Pharmacy price concessions are agreed to between the network pharmacy and plan sponsor or PBM (which is an “other intermediary contracting organization” referenced in the definition of negotiated prices). Therefore, regardless of whether one agrees with the suggested change, changing how they are reflected in negotiated prices seems logical since negotiated prices are those negotiated between a plan sponsor/PBM and pharmacy, the same parties involved with pharmacy price concessions. If CMS ultimately required all pharmacy price concessions be reflected in the negotiated price, this would be an operational change for many Part D plans and could likely result in many pharmacies being paid less at the point of sale.
CMS’s proposal regarding reflecting a portion of manufacturer rebates in the negotiated price is more complicated.
CMS lists many reasons and concerns it has as motivation for why it is now considering whether it should require plan sponsors to reflect a portion of rebates in negotiated prices. CMS’s strongest concern relates to Part D beneficiary coinsurance. If plan sponsors were required to reflect a portion of rebates that they might receive in negotiated prices, many Part D beneficiaries would pay lower coinsurance. CMS simultaneously recognizes that if it were to require this, all Part D beneficiaries would see larger premium increases.
CMS broadly asks for comments on its proposal, and highlights certain issues on which it would like to receive feedback. Some of these issues include:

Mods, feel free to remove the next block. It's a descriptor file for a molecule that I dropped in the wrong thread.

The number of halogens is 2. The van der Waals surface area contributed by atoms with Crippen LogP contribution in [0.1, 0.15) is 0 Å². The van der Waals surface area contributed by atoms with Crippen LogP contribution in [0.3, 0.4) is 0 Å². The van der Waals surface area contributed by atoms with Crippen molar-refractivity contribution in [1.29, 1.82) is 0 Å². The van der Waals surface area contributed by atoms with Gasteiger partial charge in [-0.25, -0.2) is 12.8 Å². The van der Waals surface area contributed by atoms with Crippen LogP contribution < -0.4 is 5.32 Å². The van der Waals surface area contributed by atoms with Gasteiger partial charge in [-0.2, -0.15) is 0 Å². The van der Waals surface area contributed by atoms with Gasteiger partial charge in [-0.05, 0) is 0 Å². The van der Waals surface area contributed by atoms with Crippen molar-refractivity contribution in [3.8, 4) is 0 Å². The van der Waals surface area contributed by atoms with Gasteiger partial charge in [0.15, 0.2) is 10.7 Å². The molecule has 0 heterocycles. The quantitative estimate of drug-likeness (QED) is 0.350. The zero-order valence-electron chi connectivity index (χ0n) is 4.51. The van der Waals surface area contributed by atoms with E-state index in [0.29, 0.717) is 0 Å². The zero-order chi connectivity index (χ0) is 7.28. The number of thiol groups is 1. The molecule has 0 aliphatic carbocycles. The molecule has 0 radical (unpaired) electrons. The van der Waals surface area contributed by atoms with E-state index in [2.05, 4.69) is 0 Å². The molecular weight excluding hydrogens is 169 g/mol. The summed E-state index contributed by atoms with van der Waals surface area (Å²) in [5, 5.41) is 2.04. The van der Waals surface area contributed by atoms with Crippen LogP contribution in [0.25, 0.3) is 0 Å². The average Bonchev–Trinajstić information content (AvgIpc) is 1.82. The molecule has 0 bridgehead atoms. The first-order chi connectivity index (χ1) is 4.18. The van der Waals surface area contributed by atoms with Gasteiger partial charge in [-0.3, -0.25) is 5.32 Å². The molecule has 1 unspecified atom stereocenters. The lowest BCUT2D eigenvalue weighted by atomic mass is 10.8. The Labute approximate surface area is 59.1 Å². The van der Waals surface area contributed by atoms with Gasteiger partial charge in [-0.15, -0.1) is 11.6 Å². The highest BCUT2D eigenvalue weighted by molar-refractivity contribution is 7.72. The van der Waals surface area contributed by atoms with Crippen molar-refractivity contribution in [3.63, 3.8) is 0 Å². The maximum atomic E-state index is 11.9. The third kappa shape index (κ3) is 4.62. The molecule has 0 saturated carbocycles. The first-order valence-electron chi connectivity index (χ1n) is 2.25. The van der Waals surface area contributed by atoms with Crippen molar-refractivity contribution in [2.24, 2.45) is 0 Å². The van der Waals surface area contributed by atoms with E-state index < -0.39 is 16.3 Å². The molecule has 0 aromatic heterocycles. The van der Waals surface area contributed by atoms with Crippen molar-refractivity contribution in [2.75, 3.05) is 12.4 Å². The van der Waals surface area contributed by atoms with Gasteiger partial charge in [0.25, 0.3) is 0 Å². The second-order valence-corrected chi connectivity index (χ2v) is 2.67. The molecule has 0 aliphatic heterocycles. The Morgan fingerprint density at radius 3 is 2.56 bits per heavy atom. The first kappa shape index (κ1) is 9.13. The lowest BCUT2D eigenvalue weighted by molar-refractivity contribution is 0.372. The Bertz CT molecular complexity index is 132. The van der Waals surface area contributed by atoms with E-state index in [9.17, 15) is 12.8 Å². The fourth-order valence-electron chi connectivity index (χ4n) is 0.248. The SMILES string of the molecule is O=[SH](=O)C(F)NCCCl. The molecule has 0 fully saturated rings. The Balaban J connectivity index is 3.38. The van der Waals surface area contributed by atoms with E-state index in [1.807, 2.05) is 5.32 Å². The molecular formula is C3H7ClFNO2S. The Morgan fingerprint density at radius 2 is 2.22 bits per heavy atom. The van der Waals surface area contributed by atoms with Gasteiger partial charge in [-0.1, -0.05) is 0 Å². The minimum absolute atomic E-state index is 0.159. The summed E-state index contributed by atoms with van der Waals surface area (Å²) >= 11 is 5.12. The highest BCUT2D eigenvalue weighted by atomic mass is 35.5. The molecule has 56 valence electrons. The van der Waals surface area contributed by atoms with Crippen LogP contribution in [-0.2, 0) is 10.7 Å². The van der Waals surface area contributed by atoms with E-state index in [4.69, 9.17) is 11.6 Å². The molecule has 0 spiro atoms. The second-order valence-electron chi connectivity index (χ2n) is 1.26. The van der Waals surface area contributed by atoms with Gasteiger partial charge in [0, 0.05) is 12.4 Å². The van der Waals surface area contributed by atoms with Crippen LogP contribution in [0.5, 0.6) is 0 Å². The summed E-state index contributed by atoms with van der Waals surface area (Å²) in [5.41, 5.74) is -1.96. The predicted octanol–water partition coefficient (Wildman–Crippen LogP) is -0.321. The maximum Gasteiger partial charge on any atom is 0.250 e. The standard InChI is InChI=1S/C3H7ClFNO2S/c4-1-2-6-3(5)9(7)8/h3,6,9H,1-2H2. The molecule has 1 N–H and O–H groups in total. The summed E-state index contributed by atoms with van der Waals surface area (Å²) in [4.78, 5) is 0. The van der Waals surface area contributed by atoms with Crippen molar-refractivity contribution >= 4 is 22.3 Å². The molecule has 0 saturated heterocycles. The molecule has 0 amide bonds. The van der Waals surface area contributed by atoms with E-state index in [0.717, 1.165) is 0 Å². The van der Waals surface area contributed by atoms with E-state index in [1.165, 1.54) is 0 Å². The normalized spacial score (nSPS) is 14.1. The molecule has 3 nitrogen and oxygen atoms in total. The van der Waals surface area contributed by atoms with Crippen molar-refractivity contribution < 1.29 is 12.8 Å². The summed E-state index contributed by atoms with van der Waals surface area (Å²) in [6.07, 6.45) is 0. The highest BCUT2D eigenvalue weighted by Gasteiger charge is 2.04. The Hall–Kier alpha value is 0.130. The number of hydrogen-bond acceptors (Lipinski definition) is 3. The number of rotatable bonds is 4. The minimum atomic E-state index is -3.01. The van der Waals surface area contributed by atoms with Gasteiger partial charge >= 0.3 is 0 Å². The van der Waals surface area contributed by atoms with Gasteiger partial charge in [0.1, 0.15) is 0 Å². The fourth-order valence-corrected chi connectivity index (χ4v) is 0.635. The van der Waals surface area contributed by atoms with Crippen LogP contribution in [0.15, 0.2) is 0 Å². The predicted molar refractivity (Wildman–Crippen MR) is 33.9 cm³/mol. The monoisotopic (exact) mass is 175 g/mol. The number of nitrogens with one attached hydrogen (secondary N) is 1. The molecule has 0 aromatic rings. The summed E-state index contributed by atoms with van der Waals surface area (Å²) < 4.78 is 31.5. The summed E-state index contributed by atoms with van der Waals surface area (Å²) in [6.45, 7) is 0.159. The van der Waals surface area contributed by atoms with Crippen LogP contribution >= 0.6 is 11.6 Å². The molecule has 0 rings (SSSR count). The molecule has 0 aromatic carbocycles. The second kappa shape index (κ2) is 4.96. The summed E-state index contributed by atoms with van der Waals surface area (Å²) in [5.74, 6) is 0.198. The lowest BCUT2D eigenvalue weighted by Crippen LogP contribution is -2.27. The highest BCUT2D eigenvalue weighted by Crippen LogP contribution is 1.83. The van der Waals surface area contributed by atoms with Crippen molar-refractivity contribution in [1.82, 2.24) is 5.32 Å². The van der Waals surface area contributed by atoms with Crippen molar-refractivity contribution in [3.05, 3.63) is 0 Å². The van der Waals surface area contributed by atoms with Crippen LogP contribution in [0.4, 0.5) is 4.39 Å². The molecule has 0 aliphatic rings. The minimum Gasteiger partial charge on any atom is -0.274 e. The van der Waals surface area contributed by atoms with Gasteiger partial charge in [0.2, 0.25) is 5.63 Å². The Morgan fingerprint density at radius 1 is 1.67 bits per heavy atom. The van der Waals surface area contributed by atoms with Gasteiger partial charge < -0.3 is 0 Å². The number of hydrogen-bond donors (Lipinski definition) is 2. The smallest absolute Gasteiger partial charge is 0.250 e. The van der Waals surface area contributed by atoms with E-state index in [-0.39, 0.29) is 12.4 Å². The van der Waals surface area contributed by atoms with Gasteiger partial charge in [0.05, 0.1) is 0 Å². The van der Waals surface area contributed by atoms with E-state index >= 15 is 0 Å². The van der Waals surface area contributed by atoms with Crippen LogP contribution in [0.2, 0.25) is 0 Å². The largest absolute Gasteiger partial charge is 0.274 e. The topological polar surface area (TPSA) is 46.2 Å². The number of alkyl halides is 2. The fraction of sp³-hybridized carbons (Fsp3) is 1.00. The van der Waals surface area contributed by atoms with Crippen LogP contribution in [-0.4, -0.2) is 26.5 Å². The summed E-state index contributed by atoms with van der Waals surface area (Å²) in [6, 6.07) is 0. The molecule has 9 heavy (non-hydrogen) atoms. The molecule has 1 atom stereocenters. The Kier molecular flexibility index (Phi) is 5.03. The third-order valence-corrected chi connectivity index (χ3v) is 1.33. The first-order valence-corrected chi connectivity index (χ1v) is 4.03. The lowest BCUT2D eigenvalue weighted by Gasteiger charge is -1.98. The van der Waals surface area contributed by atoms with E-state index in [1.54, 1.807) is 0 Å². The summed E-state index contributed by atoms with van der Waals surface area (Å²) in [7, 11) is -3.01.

- What percentage of rebates should CMS require be reflected at the point of sale?
- How to define drug category or class? CMS is sensitive to not establishing a system that results in proprietary rebate information for a specific drug being disclosed.
- How to calculate the applicable average rebate amount for a given drug category or class?
- CMS suggests that:
- Rebates be calculate by drug class or category and determined by 11-digit NDC.
- Rebates be calculated based on the rebates that are expected to be received in the given plan year, not past years.
- Rebates should be calculated and applied at the plan level, not at the contract level because of how rebates can be affected by plan design.
- A weighted average for each drug category rather than simple average should be used.
- CMS suggests that:
- How often should plan sponsors have to recalculate the applicable average rebate amount?
- CMS suggests that the requirement to pass through a portion of rebates would only apply to drugs for which the plan sponsor receives rebates to ensure that beneficiaries see a price differential in drugs that are rebatable.
As noted above, CMS recognizes that requiring a portion of rebates to be reflected in the negotiated price will reduce coinsurance for some beneficiaries and result in larger premium increases for all Part D beneficiaries. As a result, CMS is also considering whether it should limit the possible pass through requirement to only certain classes of drugs so as to reduce the impact on beneficiary premiums.